The strength of Lawson's game is his ability to fly around the edge of an offensive tackle with blinding speed. Even when double-teamed or facing max protection, Lawson can often outrun and outmaneuver the protection to his side. Lawson also does a good job of setting up offensive lineman to assume he is taking a hard outside rush only to jump back inside with a swim move or spin technique. Usually this results in the offensive line chucking the air while Lawson closes in on his quarterback.

Lawson is this year's top candidate to make the move from 4-3 defensive end to 3-4 outside linebacker. Since the defense he was in at NC State frequently used the zone blitz, Lawson is already accustomed to dropping back in coverage and playing in space. This is usually the most difficult transition to make when switching from defensive end to linebacker, but since it is something that he's already comfortable with he'll be able to step in and contribute right away.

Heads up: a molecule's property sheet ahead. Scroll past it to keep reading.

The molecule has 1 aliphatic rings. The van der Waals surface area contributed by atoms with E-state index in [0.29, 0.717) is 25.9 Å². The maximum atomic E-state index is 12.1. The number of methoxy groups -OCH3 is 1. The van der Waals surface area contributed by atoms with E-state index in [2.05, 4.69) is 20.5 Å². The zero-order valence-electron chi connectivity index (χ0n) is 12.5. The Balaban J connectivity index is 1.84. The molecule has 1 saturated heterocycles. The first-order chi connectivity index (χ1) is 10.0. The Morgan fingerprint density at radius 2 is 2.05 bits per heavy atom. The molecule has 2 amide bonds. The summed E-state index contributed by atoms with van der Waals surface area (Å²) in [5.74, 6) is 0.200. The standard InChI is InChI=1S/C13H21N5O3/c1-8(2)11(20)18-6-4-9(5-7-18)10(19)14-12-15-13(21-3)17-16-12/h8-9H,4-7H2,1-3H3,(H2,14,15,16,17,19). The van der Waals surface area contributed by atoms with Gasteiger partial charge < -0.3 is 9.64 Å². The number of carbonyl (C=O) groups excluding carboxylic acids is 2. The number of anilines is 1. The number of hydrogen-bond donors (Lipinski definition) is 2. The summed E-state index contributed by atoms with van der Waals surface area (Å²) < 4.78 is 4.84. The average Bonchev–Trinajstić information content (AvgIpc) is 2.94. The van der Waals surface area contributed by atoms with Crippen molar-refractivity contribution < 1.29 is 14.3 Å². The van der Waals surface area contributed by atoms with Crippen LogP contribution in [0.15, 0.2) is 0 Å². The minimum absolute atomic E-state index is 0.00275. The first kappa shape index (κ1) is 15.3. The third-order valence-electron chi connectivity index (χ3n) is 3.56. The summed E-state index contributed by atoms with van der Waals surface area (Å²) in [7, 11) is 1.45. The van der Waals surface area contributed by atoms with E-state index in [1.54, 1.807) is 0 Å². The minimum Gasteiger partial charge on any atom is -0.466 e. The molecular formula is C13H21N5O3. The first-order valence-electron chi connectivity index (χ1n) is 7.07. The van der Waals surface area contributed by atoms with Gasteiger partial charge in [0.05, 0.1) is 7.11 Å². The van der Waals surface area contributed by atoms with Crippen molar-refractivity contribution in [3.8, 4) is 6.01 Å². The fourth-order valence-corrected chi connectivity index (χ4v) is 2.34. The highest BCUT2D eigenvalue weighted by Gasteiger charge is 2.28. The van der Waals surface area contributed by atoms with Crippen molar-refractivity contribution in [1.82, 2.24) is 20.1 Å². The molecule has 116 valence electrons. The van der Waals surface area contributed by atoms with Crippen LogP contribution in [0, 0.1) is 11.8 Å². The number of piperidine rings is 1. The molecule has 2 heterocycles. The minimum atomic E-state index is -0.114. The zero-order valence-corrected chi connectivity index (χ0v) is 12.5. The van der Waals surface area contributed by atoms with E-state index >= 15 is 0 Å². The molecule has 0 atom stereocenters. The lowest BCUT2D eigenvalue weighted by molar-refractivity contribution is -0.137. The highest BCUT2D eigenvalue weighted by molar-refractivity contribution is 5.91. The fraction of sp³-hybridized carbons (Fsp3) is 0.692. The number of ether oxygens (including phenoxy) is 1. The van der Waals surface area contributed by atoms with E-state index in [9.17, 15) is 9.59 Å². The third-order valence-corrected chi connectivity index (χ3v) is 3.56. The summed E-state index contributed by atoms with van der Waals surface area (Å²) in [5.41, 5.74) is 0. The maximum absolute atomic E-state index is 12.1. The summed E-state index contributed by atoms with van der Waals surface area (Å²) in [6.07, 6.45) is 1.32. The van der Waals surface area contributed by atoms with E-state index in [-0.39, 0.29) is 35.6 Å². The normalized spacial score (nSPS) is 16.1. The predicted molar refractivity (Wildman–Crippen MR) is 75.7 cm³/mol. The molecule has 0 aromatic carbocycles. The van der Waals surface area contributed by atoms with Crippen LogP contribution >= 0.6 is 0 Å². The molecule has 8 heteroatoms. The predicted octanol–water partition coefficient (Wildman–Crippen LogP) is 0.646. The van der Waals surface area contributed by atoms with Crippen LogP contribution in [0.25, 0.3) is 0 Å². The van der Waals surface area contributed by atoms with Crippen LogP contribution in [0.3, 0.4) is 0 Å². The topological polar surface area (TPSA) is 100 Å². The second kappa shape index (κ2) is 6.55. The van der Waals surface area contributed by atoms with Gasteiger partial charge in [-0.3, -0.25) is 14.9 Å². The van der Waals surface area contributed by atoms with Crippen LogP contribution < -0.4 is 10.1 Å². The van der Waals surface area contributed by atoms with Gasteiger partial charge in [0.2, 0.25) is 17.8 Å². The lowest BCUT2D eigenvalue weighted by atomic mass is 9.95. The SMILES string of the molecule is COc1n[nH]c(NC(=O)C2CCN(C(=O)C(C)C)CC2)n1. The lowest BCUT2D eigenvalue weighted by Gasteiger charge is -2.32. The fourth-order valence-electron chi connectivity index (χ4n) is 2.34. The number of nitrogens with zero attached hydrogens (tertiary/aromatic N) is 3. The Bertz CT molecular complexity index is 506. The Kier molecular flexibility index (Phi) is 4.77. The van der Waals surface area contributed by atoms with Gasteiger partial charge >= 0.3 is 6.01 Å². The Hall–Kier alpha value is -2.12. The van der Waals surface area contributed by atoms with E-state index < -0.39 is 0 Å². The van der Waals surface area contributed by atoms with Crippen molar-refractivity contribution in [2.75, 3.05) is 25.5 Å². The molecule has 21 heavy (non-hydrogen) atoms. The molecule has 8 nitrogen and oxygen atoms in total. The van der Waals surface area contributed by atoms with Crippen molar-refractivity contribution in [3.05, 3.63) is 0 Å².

While we are on the subject of defensive schemes, Lawson's weight has led some scouts to question whether or not he can handle playing defensive end in the NFL. John Abraham and Jevon Kearse are perfect examples of lighter defensive ends who have been successful in a 4-3 defense. There is no reason why Lawson couldn't follow in their footsteps. Lawson is probably a better pure athlete than either of the above mentioned players. Once he packs on another 25 pounds of muscle he'll become a holy terror.

Lawson is the 14th rated player on Warpaint Illustrated's value board.